The rap on Anna Faris has always been that she’s untapped comedic potential; that she’s a quirky talent; that she deserves better than the roles with which she’s saddled; that she’s the best thing about whatever movie she’s in. That’s what critics said about Faris when she broke out in the Scary Movie series, and that’s still what many are saying about her a decade later. But after 10 years and a string of terrible romantic comedies, you have to wonder if Faris is as much the problem as the scripts she chooses. You can’t fairly say that Anna Faris is the best thing in What’s Your Number? when the cast also includes Chris Evans, Joel McHale, Chris Pratt, Andy Samberg, Eliza Coupe, Blythe Danner, Zachary Quinto, Thomas Lennon, Ari Graynor, Anthony Mackie, and Aziz Ansari.
Anna Faris is not the best talent in What’s Your Number?; she falls to about ninth or tenth on that list. And the movie still blows chunks of bleached blonde pubic hair. You can’t lay the blame entirely with everyone else when ten more people in this movie also deserve better, and in most cases, bring more to their short two-minute scenes than Faris brings to the entire film. An actress with as much potential as Faris allegedly has ought to be able to do something transformative, transcend terrible, or at least elevate risible material to something watchable. Faris doesn’t do that. She never really has. At a certain point — say, the live-action Yogi Bear movie — you have to concede the point: Anna Faris is right where she belongs: Toiling away in bad romantic comedies that underperform at the box office.
In What’s Your Number?, Faris plays Ally, an “off-beat” woman who realizes, after reading an article in Cosmo, that women who sleep with more than 20 men are destined for spinsterhood. Instead of questioning the logic of the piece, reading the underlying study upon which it’s based, or using common sense, Ally does what any ditzy woman in a shitty high-concept romcom would do: She tallies up her booty count, realizes she’s hit 19, makes a pact not to sleep with anyone else who isn’t her husband, gets shitfaced, and promptly fucks her finger-smelling ex-boss (Joel McHale).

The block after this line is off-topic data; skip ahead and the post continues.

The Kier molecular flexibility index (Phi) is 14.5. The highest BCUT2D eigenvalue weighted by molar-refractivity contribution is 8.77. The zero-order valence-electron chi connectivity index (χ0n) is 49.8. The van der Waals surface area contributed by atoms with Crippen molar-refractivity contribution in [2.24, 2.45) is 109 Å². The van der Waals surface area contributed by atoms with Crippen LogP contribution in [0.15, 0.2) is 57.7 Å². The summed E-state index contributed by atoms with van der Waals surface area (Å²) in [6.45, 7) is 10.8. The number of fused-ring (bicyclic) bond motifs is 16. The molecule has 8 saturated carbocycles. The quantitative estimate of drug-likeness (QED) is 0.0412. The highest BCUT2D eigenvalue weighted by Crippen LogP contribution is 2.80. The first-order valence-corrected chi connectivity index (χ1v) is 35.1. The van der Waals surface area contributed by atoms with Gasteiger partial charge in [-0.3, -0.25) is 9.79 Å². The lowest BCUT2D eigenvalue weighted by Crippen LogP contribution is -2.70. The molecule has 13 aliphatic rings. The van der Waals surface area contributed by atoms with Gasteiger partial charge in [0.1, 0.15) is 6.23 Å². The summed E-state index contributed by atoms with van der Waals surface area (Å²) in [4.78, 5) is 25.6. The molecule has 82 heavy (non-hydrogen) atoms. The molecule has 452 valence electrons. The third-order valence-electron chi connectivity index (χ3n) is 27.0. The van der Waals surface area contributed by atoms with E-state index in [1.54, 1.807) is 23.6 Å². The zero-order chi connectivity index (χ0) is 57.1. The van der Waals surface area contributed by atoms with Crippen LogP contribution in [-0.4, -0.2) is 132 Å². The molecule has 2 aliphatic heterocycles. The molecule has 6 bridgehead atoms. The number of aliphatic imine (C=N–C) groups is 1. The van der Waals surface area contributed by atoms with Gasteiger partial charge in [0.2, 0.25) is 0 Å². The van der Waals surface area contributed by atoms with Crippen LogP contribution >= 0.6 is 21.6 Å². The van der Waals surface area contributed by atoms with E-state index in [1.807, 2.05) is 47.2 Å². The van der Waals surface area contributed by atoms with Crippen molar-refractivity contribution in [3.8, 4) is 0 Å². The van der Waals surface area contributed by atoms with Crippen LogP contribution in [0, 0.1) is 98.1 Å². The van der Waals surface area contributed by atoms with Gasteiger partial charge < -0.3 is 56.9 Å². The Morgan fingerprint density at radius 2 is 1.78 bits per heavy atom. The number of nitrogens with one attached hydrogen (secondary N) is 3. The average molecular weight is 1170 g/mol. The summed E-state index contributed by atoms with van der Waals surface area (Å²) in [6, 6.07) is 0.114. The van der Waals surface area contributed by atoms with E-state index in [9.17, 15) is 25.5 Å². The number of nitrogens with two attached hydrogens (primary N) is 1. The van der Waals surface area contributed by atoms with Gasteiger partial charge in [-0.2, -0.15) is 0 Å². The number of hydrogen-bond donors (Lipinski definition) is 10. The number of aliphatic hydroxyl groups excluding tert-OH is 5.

Therefore, and so as to never achieve the magic number of 21 Fuk BudZ, Ally then decides to track down her 20 former lovers and force a relationship with one of them, honestly under the misconception that, if she fails to do so, science will take away her happiness. She enrolls the assistance of her across-the-hall neighbor, Colin (Chris Evans), whose defining characteristic is a habit of standing nude in his doorway. He’s in a band. She makes creepy clay statuettes (how quirky!). Obviously, they’re perfect for each other, if only they’d realize it. Bing, bang, boom, yadda yadda yadda, one dumb plot contrivance by another, a strip H-O-R-S-E scene, the sister’s wedding, big speech, epiphany, chase, kiss, roll credits.
What’s Your Number is a marketing plan writ large, built entirely around an advertising strategy. There are absolutely no emotions, no jokes, and no developments in What’s Your Number? that you cannot surmise from the trailers. In fact, in the case of some of the cameos, their entire scenes are in the TV spots; in one case, a cameo gets more screen time in the trailer than the film. Moreover, there is not a single authentic moment in the movie; in fact, there’s not even a well-executed manipulative moment. They can’t even get mawkish right. It’s a terribly written, terribly edited film full of likable people doing unexceptional, unremarkable work. All in all, yet another tedious, unendurable film on Anna Faris’ filmography. It’s time for Ms. Faris to step aside now and let someone else with huge potential actually demonstrate it onscreen.